…But once again, other pleasant priorities took precedence over my blogging time this weekend: first a birthday outing with my parents and two of my sisters, then visits from my married siblings (and baby niece)! I have no complaints–both days were wonderful–but my review of Midway will have to wait one more week (hopefully).
Besides, it seems appropriate to instead address the big elephant in the room: COVID-19. Yes, I went out of the house on Saturday, but social distancing is now unavoidable at this point. While our church only held a very small worship service yesterday (no Sunday School or fellowship time), it’s cancelled all other weekday activities from here on out. It’ll be strange, not having choir or handbell rehearsals. And I have a feeling that Saturday’s outing to Baton Rouge–a lovely lunch, a trip to Barnes & Noble, and one final stop at Whole Foods–may be my last one for a while.
Thankfully, you can see that my trip to Barnes & Noble proved a success! My preordered copy of The Rise of Skywalker novelization comes in tomorrow, as well, and I’ll order The Last Jedi’s with an Amazon gift card I got for my birthday. I certainly won’t get bored anytime soon.
But don’t let my giddy excitement over new books fool you: this is a worrisome time, and I’m certainly not immune to my own anxieties over the whole thing. As an Enneagram 6, fear is my default setting. That’s why these timeless words from C.S. Lewis hit so close to home for me this past week as unsettling headlines rolled in and we struggled to prepare for something we never saw coming.
” ‘How are we to live in an atomic age?’ I am tempted to reply: ‘Why, as you would have lived in the sixteenth century when the plague visited London almost every year, or as you would have lived in a Viking age when raiders from Scandinavia might land and cut your throat any night; or indeed, as you are already living in an age of cancer, an age of syphilis, an age of paralysis, an age of air raids, an age of railway accidents, an age of motor accidents.’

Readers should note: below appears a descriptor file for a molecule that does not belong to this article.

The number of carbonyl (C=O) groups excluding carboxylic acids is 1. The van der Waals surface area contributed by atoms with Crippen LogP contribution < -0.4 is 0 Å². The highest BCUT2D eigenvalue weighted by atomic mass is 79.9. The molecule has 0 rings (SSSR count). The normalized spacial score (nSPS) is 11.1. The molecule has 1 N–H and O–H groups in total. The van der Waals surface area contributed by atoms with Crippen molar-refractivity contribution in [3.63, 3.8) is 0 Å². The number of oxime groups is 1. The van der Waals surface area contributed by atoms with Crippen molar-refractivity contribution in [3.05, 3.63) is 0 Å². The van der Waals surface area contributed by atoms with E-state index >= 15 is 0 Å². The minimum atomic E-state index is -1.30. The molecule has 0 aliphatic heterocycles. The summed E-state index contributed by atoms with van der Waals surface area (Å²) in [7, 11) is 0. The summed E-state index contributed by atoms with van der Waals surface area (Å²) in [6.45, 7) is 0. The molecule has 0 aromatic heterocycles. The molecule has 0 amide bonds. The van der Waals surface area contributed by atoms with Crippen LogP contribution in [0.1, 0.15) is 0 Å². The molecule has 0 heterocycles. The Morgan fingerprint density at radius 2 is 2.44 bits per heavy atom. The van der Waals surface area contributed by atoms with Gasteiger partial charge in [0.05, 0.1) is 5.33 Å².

“In other words, do not let us begin by exaggerating the novelty of our situation. Believe me, dear sir or madam, you and all whom you love were already sentenced to death before the atomic bomb was invented: and quite a high percentage of us were going to die in unpleasant ways. We had, indeed, one very great advantage over our ancestors—anaesthetics; but we have that still. It is perfectly ridiculous to go about whimpering and drawing long faces because the scientists have added one more chance of painful and premature death to a world which already bristled with such chances and in which death itself was not a chance at all, but a certainty.
“This is the first point to be made: and the first action to be taken is to pull ourselves together. If we are all going to be destroyed by an atomic bomb, let that bomb when it comes find us doing sensible and human things—praying, working, teaching, reading, listening to music, bathing the children, playing tennis, chatting to our friends over a pint and a game of darts—not huddled together like frightened sheep and thinking about bombs. They may break our bodies (a microbe can do that) but they need not dominate our minds.”
You can easily substitute the words “atomic bomb” for “COVID-19.” By all means, exercise necessary precautions. Wash your hands (taking care to recite the Lord’s Prayer or Star Trek’s opening monologue to ensure you scrub for 20 full seconds!), stay at home, and take your vitamins.
But don’t let terror take up too much space in your mind, dear friends. God is still on his throne, and because of that, “all manner of thing shall be well.” No matter what.
Heavenly Father, giver of life and health: Comfort and relieve your sick servants, and give your power of healing to those who minister to their needs, that those for whom our prayers may be strengthened in their weakness and have confidence in your loving care; through Jesus Christ our Lord, who lives and reigns with you and the Holy Spirit, one God, now and for ever. Amen.